Two big Andean elections: This Sunday, Ecuadorians go to the polls for the second time this year in a close presidential runoff, while Peruvians will vote in the first round of their own presidential election. In Ecuador, the matchup is between the leftwing-populist frontrunner Andrés Arauz, who has pledged to blow up the country's IMF agreements and boost national oil production, and Guillermo Lasso, a pro-business candidate who is seen as the choice of continuity with the current market-friendly government. Voter abstention is likely to be high, and the final result could very well be close and contested in a polarized country that was struggling with massive social unrest even before the pandemic struck. Meanwhile in Peru — which recently went through three presidents in the space of a week — the candidate field is hugely fragmented. Those with a decent shot to make it to the second round include "change" candidates like the leftist former lawmakers Yohny Lescano and Verónica Mendoza, as well as the prominent neoliberal economist Hernando De Soto, who has recently risen in the polls. Former soccer star George Forsyth is also in the mix, as is Keiko Fujimori, daughter of authoritarian former president Alberto Fujimori. Both of this Sunday's elections will serve as a kind of bellwether for the political mood in a region that has been devastated by the public health and economic impact of the pandemic.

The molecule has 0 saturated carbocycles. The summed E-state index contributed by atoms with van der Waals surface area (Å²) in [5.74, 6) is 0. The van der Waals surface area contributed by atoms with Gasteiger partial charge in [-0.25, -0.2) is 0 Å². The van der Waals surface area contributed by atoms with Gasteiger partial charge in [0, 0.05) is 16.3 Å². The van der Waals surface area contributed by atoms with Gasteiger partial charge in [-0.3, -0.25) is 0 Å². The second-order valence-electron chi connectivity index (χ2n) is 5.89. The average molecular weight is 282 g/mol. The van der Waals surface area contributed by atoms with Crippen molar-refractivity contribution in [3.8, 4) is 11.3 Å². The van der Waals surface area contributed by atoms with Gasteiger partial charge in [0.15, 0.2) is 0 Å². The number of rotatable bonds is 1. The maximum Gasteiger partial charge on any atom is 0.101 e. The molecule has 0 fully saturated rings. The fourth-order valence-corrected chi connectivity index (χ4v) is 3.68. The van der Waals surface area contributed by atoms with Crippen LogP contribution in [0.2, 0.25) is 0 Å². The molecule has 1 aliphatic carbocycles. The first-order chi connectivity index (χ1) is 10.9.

More Show less

    Nasal sprays, oral vaccines, and other new types of COVID-19 vaccines may be ready soon, according to Dr. Soumya Swaminathan, Chief Scientist at the World Health Organization. She previews some of these needle-less vaccines and notes that the possibility of being able to store vaccines at room temperature could be a game-changer for vaccinating poorer nations. The advantage of nasal sprays, she explains, is that they "would generate local mucosal immunity in addition to systemic immunity." Dr. Swaminathan's conversation with Ian Bremmer is featured on the latest episode of GZERO World, airing on US public television stations starting this Friday, April 9. Check local listings.

    Subscribe to GZERO Media's newsletter, Signal

    The GZERO World Podcast with Ian Bremmer. Listen now.

    GZEROMEDIA

    Subscribe to GZERO Media's newsletter: Signal